Brandon Sampson’s Fifth Year Thesis at Cal Poly San Luis Obispo won the “Best of Show” Award this month. It addresses the contemporary urban condition of downtown Los Angeles and introduces a way to take advantage of its voided urban fabric. The Void Tower is a visionary and iconic project for downtown Los Angeles that brings together multiple different types of complex program to create a living, working and social place.
At the confluence of the financial and entertainment districts, this project absorbs and develops one the largest parking lots along Francisco Street and the 110 Freeway. In the most vertically dense part of downtown, this project proposes an idea for horizontal and vertical development that can be adapted to other static, urban voids in the city.
The design interests explored with this project were: contextual and formal development of a large complex program, the transition of a horizontal plinth to vertical high-rise program, and a subtractive design process to create dynamic spatial sequences and form. The landscape building forms that encompass the sloping urban park respond to urban, contextual, programmatic, and spatial conditions. The voids in the subtractive design process are emphasized at specific points where different programmatic elements meet and dynamic, transitional circulation occurs.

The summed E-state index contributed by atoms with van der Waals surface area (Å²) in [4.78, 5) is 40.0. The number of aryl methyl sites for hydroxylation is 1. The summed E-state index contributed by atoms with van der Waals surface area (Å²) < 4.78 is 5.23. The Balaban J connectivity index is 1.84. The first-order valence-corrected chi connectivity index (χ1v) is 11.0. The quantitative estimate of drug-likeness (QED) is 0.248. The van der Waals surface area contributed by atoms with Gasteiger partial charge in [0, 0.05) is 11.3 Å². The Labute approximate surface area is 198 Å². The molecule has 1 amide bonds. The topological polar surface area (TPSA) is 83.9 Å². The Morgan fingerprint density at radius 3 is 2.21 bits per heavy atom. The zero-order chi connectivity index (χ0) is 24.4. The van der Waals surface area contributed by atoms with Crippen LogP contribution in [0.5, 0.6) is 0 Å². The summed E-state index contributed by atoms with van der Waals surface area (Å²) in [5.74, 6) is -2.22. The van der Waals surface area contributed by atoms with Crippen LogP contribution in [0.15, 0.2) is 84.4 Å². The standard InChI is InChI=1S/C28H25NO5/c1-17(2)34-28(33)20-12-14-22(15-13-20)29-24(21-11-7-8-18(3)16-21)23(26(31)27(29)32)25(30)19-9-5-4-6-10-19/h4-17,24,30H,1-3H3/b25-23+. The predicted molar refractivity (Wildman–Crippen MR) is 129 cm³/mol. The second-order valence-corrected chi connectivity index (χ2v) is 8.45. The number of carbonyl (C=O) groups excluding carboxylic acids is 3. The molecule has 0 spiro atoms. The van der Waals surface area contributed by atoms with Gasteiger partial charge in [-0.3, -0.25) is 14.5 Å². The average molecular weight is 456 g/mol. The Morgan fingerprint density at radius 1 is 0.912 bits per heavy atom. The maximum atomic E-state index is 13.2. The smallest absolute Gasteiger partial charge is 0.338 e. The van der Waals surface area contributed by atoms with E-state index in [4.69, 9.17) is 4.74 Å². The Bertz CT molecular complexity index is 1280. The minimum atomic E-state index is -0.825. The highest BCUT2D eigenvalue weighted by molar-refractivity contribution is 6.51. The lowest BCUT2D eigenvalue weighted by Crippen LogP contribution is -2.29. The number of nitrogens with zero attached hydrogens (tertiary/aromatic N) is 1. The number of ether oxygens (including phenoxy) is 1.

The idea of layered and voided programmatic strata influenced the design for the building envelope. The use of diagrid, secondary, and tertiary structural systems allows for a layered effect that changes the image of the building throughout the day. The double skin façade was designed through specific environmental studies to determine the shifting pattern, density, light transmittance of the panels, and the glass treatment behind the system.
What will the skyscrapers of the future look like? Will they be covered in gardens, shaped like rocket ships, submerged in the ocean? eVolo Skyscrapers compiles 300 forward-looking projects, like buildings that incorporate robotics or are capable of flying...the next generation of big buildings.